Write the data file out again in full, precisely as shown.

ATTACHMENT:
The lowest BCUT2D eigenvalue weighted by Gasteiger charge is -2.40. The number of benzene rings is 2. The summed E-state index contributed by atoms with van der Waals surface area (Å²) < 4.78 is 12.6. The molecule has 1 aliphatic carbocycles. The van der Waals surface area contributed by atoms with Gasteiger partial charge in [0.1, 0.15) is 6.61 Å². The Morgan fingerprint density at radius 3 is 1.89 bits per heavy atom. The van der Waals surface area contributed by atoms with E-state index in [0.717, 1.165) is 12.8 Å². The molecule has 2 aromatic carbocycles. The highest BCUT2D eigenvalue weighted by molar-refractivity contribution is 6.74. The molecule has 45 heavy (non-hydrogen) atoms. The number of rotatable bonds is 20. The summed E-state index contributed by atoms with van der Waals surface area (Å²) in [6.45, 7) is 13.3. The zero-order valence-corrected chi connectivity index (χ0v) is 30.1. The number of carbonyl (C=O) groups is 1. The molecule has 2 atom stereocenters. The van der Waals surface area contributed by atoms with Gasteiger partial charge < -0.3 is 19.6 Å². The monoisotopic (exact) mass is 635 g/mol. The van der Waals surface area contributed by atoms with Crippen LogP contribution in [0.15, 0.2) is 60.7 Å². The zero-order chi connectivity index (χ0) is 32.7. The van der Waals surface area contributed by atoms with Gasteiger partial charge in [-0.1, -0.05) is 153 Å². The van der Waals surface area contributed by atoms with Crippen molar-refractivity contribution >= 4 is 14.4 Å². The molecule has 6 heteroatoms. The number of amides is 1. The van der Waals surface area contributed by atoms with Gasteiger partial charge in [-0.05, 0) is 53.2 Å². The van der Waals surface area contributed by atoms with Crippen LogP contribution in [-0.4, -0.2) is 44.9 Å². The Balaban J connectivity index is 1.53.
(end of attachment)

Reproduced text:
The lowest BCUT2D eigenvalue weighted by Gasteiger charge is -2.40. The number of benzene rings is 2. The summed E-state index contributed by atoms with van der Waals surface area (Å²) < 4.78 is 12.6. The molecule has 1 aliphatic carbocycles. The van der Waals surface area contributed by atoms with Gasteiger partial charge in [0.1, 0.15) is 6.61 Å². The Morgan fingerprint density at radius 3 is 1.89 bits per heavy atom. The van der Waals surface area contributed by atoms with E-state index in [0.717, 1.165) is 12.8 Å². The molecule has 2 aromatic carbocycles. The highest BCUT2D eigenvalue weighted by molar-refractivity contribution is 6.74. The molecule has 45 heavy (non-hydrogen) atoms. The number of rotatable bonds is 20. The summed E-state index contributed by atoms with van der Waals surface area (Å²) in [6.45, 7) is 13.3. The zero-order valence-corrected chi connectivity index (χ0v) is 30.1. The number of carbonyl (C=O) groups is 1. The molecule has 2 atom stereocenters. The van der Waals surface area contributed by atoms with Gasteiger partial charge < -0.3 is 19.6 Å². The monoisotopic (exact) mass is 635 g/mol. The van der Waals surface area contributed by atoms with Crippen LogP contribution in [0.15, 0.2) is 60.7 Å². The zero-order chi connectivity index (χ0) is 32.7. The van der Waals surface area contributed by atoms with Gasteiger partial charge in [-0.1, -0.05) is 153 Å². The van der Waals surface area contributed by atoms with Crippen molar-refractivity contribution >= 4 is 14.4 Å². The molecule has 6 heteroatoms. The number of amides is 1. The van der Waals surface area contributed by atoms with Gasteiger partial charge in [-0.05, 0) is 53.2 Å². The van der Waals surface area contributed by atoms with Crippen LogP contribution in [-0.4, -0.2) is 44.9 Å². The Balaban J connectivity index is 1.53.